Athletes' Commission unveils reportSubscribe
Rob Burgess 15 March 2001
THE BRITISH Olympic Association’s Athletes’ Commission launched the Sydney 2000 Report at the Sports Café in London today. The Report is the culmination of two surveys undertaken with athletes short-listed to represent Great Britain in Sydney, the majority of whom went on to compete at the Games.
Greg Whyte, outgoing Chair of the Commission and a former leading Modern Pentathlete, introduced the Report. He was joined by Guin Batten, incoming Chair of the Commission; Miriam Batten, British Olympic Association (BOA) Athlete Services Manager; Tim Foster, Olympic rowing Gold medallist; and Iain Percy who won a sailing Gold in Sydney.
The Report, the first to be conducted in the 'Lottery-funded era’, was made up of two separate postal questionnaires. The first was sent to athletes on the final BOA short-list prior to Sydney, and the second to members of Team GB after the Games. 427 responses were received.
WHYTE EMPHASISED the difference that Lottery funding has made in the four years since the Atlanta Olympics, and the need for the focus to shift to other areas that require investment: "The Lottery has made a big difference - there is no doubt about that. But the key message arising from the Report is the need to improve facilities and the access to them. We do have some outstanding facilities – the Velodrome in Manchester is one example – but we don’t have enough of them."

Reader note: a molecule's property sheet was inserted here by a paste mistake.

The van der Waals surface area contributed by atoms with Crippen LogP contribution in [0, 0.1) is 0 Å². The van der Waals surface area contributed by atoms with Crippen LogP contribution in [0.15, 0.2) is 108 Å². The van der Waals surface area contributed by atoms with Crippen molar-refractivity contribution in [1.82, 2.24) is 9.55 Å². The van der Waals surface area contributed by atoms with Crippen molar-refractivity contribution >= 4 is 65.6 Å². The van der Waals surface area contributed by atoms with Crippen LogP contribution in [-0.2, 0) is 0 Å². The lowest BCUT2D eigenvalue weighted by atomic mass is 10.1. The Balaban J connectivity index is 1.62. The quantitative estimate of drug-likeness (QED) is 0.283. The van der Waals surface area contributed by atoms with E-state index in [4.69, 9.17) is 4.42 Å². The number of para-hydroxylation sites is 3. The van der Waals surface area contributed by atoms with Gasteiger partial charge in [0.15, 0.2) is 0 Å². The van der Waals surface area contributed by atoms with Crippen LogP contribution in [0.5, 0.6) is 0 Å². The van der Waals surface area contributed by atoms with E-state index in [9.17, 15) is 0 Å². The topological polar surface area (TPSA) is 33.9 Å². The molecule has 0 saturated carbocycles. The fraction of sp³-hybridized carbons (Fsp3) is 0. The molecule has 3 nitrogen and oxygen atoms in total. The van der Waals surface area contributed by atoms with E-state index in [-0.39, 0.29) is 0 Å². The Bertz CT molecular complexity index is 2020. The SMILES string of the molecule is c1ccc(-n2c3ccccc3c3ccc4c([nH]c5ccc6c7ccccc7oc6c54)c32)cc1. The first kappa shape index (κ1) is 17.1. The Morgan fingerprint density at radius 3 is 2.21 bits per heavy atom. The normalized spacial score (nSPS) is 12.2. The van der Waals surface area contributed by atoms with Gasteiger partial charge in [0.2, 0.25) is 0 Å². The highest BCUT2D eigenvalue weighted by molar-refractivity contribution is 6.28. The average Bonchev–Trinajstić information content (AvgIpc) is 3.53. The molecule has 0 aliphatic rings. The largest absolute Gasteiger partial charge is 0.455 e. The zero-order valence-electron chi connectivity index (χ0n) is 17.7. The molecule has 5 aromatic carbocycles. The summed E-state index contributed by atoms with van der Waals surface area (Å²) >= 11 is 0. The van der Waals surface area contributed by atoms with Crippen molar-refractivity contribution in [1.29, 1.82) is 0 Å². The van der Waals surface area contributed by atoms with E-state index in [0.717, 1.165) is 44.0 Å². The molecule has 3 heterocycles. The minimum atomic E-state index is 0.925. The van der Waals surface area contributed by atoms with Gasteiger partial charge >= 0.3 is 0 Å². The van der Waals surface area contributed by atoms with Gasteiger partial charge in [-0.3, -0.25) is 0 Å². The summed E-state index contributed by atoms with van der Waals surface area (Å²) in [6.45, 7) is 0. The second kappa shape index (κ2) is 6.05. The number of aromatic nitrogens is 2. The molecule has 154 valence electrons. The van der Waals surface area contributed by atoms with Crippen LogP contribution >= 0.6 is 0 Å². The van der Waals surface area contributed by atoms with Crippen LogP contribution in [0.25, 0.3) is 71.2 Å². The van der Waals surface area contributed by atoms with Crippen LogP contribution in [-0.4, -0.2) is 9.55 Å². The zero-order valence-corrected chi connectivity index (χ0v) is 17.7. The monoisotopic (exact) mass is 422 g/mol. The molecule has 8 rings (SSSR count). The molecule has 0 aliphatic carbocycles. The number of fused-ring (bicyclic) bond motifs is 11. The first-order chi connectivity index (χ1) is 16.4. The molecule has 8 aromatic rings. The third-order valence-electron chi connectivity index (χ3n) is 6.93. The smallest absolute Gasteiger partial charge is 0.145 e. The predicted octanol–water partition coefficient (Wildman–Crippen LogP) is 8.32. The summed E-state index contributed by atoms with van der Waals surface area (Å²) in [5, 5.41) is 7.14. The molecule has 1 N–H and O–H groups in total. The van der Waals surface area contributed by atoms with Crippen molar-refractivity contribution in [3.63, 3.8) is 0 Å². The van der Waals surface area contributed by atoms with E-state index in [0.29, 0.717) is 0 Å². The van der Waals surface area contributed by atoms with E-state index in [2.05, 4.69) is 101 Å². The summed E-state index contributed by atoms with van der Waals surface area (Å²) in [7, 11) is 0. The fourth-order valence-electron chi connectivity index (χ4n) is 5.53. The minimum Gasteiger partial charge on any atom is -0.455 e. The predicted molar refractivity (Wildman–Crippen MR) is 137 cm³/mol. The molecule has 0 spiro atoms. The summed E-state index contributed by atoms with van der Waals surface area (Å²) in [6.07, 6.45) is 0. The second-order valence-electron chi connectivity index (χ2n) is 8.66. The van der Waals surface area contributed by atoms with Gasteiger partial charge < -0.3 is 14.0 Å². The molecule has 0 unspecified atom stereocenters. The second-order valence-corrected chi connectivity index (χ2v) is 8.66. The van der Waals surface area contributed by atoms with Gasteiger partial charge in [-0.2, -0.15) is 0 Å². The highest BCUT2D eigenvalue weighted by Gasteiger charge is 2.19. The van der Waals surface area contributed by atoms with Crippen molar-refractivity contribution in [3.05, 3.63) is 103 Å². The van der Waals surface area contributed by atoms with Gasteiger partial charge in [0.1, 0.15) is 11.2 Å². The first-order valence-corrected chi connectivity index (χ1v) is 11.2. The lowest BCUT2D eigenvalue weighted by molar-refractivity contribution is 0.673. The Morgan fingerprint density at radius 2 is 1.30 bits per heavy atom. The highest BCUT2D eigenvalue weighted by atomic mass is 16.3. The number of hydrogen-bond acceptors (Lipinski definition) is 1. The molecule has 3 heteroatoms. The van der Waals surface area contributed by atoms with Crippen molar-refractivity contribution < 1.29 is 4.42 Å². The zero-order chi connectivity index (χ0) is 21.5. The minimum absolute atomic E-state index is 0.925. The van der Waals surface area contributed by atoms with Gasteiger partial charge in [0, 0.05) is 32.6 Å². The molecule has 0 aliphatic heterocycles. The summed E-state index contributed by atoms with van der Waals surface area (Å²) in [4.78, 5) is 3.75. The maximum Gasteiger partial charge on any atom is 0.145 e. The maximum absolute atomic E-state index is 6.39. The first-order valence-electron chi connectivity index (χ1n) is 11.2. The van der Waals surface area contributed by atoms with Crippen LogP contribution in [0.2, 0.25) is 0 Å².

Guin Batten, incoming Chair of the Commission, commented on her new position: "The primary role of the Chair is to interpret the messages coming out of this report, and deliver them to the key sporting agencies in the UK. We have identified the four main areas arising from the Report, and we will be taking the recommendations of our Olympic athletes to those agencies over the next few months."
WHYTE HIGHLIGHTED the four areas for action resulting from the report: Finance 87% of the athletes believed that Lottery funding has had a positive impact. The Report makes recommendations on the distribution of the funding, for example to take into account training costs and external factors such as London-weighting.
Facilities Although 78% of respondents had access to good quality local sports facilities, there is a strong need for more sport-specific facilities. The advent of Lottery funding, which has allowed many athletes to train full-time, has also highlighted the fact that access to existing facilities needs improvement.
Coaching The respondents were pleased with the number of high quality coaches in the UK. Many of these coaches are recruited from abroad. The Report recommends that a system is implemented to a) produce a long-term supply of British coaches, and b) allow for the fast tracking of talented athletes into coaching set-ups.
Doping "The athletes strongly support a hard-line stance on doping, and life-bans for athletes who commit an offence," commented Whyte. The Report recommends that more emphasis is placed on providing information about substances athletes can take, rather than substances they cannot. Account also needs to be taken of the fact that many athletes now train abroad and need information on foreign substances as well as those available in the UK.